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Interaction between AI and healthcare professionals

How does the healthcare professional interact with artificial intelligence? Explanation of deskilling and over -reliance.
Recently a hospital decided to include artificial intelligence in its clinical practice. An application was bought that helps nurses to determine optimal dressing of surgical wounds. Nurse Tim has to change the dressing of Kate’s leg. After removing the initial dressing, the nurse decides to use the AI-based application to learn how to dress the surgical wound next. The application indicates that the wound shows signs of infection and that the nurse should consider an antiseptic dressing. The nurse decides to fill in extra information about the patients. Based on this additional information, the application recalculates the patient’s risk for septic symptoms. Oh, look, the patient is at high risk and the device informs the nurse to consider administering additional antibiotics.
The nurse applies a new antiseptic dressing to the leg. He also decides to call a physician and asks him whether he should administer antibiotics. The physician agrees, and a patient receives the proper medication. Everybody is happy. The AI device made an accurate prediction. And the patient should be discharged soon. However, the situation also could have gone completely different. Let’s go back a moment to consider an alternative situation. What if the device suddenly started to malfunction? Nurse Tim forgot how to examine the wound himself and hasn’t had any training on this in a long time. As he was told, he could always rely on the software to tell him what to do.
This is called deskilling, a natural consequence if the automated tool has performed a task for a long time. This can become a risk if the tool is not available for whatever reason. We could also have a look at yet another situation. What if the iPad had made a mistake and provided the wrong prediction? If the nurse just accepted this prediction without thinking critically, this could have gone terribly wrong for the patient. This is called over-reliance, which occurs if the tool has always worked perfectly. This could result in an incorrect diagnosis and, therefore, treatment. These examples show that bodies killing and overreliance can potentially lead to dangerous situations and thus have to be considered in the implementation of AI in healthcare.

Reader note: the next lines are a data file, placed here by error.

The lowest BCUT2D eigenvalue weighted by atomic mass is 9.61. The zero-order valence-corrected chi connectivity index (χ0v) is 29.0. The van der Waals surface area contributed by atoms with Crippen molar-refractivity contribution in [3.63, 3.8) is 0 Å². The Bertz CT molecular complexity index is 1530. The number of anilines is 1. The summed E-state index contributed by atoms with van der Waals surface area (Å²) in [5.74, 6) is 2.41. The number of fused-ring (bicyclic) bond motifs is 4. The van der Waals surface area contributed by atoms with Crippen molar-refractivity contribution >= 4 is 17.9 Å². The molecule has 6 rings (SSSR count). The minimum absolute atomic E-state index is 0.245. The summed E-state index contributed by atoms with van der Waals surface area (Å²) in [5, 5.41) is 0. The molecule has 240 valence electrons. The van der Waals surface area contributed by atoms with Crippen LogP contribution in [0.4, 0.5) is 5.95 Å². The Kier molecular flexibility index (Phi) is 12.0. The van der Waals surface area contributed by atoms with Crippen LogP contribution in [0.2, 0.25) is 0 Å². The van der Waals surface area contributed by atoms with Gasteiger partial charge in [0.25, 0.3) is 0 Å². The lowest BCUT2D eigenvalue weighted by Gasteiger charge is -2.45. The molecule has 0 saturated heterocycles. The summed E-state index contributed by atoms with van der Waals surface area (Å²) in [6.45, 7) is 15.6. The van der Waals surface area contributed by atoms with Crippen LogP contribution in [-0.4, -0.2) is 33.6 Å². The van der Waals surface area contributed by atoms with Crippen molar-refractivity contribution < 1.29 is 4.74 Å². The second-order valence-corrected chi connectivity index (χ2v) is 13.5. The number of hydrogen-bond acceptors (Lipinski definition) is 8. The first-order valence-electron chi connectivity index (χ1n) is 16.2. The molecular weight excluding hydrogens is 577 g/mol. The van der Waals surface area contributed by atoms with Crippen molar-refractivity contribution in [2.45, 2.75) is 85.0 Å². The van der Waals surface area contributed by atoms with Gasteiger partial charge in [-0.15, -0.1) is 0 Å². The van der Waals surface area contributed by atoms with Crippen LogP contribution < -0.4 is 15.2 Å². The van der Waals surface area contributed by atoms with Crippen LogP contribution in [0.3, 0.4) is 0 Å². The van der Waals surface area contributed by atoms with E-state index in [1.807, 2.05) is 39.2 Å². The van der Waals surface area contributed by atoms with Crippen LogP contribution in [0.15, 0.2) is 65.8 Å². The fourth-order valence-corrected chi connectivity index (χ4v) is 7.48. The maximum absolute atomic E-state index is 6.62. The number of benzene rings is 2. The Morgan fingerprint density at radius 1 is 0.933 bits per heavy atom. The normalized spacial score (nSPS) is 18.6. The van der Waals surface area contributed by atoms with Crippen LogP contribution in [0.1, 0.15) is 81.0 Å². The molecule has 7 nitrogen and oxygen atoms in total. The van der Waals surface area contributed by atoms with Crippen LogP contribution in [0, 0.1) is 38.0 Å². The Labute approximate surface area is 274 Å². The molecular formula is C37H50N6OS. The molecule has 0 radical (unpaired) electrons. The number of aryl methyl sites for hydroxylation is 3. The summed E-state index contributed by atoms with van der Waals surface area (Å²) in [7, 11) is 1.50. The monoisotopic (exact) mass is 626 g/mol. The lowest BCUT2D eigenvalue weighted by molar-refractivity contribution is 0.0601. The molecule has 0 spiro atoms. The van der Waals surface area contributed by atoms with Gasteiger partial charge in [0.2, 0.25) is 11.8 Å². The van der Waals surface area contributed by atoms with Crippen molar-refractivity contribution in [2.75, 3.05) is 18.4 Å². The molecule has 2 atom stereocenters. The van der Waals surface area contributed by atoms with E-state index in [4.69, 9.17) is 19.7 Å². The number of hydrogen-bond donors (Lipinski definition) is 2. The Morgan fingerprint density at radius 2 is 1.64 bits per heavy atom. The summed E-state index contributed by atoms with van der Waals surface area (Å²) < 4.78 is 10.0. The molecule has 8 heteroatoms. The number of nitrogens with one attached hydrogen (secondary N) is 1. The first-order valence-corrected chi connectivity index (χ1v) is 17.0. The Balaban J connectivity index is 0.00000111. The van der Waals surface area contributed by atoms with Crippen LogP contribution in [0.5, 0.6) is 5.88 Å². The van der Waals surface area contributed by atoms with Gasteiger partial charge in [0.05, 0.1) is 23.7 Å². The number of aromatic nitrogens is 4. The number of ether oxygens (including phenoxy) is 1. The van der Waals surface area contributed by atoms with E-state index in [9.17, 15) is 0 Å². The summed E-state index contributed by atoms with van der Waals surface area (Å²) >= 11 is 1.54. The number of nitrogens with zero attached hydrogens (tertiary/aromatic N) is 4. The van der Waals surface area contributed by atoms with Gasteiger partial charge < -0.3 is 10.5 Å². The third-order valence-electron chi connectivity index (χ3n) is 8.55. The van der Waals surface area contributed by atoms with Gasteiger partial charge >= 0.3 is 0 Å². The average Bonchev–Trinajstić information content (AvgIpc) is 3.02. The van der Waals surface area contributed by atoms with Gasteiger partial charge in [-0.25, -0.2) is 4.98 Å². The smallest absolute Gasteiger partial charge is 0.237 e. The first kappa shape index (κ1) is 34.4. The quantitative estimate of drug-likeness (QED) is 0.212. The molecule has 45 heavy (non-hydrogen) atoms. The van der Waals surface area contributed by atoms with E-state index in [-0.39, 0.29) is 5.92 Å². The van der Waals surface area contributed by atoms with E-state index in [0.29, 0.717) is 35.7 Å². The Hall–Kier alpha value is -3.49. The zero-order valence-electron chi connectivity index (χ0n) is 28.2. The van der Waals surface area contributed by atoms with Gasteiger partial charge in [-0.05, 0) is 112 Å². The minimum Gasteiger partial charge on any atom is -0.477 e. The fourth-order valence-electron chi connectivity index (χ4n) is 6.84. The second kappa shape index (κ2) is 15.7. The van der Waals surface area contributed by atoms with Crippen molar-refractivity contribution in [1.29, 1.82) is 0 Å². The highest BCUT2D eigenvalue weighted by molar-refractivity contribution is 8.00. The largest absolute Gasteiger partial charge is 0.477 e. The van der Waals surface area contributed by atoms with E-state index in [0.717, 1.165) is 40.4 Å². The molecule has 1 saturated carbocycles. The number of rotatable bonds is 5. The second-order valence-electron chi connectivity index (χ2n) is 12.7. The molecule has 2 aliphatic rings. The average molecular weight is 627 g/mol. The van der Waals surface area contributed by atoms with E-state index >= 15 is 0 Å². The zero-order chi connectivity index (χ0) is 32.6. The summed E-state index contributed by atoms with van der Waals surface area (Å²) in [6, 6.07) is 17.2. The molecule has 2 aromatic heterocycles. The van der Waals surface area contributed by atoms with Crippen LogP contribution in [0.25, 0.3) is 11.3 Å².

Although healthcare professionals can make good use of AI tools, there are some risks to the use of new automated tools in general that also apply to these AI tools.

One of these risks is deskilling. By getting used to having an automated tool to perform a certain task for a long time, people tend to lose the skills they don’t use anymore. Eventually, new professionals do not even get taught that skill anymore, since it is deemed unnecessary. Although this is quite a natural thing to happen, it can also become a risk when the automated tools are not available anymore for whatever reason.

Another challenge is the risk of over-reliance. This also happens when a healthcare professional is using the same tool for a long time. If the tool has always worked perfectly and provided the right decisions, the healthcare professional could start relying on it blindly, without thinking critically about the results that are shown.

The examples in the video show that both deskilling and over-reliance can potentially lead to dangerous situations, and thus have to be considered in the implementation of AI in healthcare.

Which of the two consequences do you think is more concerning? Why do you think so? Share your thoughts in the discussion section.

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How Artificial Intelligence Can Support Healthcare

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